On the surface, it can be hard to distinguish one total bond market index fund from another.
For instance, five of the funds on our list, all except VBTLX and the sustainable-investing option, primarily track the Bloomberg U.S. Aggregate Bond Index. That’s no accident, since it’s widely considered the main benchmark for the U.S. bond market, covering all major types of fixed income.
A total bond-market fund aims to provide investors with access to a cross-section of the entire investment-grade U.S. bond market in one fund. This streamlines investing and ensures broad representation of the high-credit fixed income universe.
It’s crucial for shareholders to understand that the price of an individual bond or fund will change based on movements in market interest rates. When market interest rates rise, the value of the bond or fund will drop. Older, lower-yielding bonds are replaced with new, higher-yielding bonds. And when interest rates decline, the value of a bond fund rises while the yield on new bonds fall.
For those reasons, it’s important to understand a total bond market index fund’s place in your portfolio. It’s best to own them for the long term, five years or more. That helps you weather short-term volatility.
Average Duration and TIPS
There are at least two important considerations beyond performance that fund shareholders should keep in mind.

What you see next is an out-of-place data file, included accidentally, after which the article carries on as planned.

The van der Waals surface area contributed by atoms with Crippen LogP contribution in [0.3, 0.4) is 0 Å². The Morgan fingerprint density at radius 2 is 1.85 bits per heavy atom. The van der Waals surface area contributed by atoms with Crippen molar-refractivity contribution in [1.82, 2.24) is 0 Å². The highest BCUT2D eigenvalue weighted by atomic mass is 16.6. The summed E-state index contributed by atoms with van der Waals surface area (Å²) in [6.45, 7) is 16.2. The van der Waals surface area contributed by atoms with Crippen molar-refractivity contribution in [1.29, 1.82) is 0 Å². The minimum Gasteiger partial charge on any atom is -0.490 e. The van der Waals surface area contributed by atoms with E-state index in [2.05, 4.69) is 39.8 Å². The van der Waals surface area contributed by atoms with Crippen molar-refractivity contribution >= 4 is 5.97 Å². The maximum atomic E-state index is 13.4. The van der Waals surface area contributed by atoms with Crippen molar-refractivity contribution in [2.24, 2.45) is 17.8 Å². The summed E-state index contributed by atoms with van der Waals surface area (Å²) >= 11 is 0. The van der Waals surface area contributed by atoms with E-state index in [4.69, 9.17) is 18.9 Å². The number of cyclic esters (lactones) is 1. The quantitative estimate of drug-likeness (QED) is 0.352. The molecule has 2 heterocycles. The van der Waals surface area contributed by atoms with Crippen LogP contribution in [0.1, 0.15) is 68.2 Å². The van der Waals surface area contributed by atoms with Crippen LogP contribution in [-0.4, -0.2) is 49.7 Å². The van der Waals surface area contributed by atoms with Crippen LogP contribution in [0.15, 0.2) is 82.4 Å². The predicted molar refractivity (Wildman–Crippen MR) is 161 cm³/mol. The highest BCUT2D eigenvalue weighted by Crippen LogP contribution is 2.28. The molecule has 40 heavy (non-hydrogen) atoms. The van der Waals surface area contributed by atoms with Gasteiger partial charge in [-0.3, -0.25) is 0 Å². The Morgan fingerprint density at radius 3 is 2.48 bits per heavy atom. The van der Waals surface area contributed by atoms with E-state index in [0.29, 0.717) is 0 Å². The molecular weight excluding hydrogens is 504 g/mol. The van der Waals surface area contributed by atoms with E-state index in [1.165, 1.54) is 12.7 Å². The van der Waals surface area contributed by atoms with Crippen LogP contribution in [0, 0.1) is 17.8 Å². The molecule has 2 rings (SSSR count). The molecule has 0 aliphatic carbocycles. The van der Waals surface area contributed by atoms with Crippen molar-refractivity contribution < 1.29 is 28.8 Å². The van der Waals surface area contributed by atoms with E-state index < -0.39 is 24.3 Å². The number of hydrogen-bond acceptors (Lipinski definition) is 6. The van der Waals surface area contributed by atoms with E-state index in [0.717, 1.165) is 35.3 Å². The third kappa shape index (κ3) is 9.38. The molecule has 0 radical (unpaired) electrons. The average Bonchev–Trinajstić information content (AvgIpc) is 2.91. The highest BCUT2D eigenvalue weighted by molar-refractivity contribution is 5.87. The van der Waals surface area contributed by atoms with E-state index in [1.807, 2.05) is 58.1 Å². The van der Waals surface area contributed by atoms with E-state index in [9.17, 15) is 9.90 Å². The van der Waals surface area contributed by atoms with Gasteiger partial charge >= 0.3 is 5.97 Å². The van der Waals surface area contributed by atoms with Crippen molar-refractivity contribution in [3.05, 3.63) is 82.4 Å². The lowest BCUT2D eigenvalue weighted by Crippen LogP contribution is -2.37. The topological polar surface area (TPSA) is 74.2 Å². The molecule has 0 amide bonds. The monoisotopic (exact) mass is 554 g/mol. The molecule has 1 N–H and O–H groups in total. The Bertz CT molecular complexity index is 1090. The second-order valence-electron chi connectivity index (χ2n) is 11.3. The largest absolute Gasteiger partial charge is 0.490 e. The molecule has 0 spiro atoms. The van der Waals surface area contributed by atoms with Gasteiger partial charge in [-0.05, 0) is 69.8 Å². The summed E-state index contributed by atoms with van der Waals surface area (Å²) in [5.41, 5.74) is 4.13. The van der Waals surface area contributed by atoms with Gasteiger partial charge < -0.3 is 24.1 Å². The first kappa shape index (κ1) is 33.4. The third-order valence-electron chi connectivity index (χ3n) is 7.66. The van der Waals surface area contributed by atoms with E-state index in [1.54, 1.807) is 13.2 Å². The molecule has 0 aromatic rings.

First, the duration of the funds in our list hovers around six years. Duration helps us understand how much the value of a fund will rise or fall with interest rates. Generally, for each 1% rise or fall in interest rates, a fund’s value will move in the opposite direction by a percentage equal to its duration.
Given the historically low interest rate environment and the recent rise in yields, you need to consider the interest rate risk associated with a total bond index fund.
Second, the Bloomberg Agg bond index and other key benchmark indexes are limited to fixed-rate securities. As a result, the index and the funds that track it do not invest in Treasury Inflation Protected Securities (TIPS), which protect investors from rising inflation.
TIPS are an important part of a well diversified portfolio—for investors wanting exposure to TIPS, they’ll need to consider other bond funds.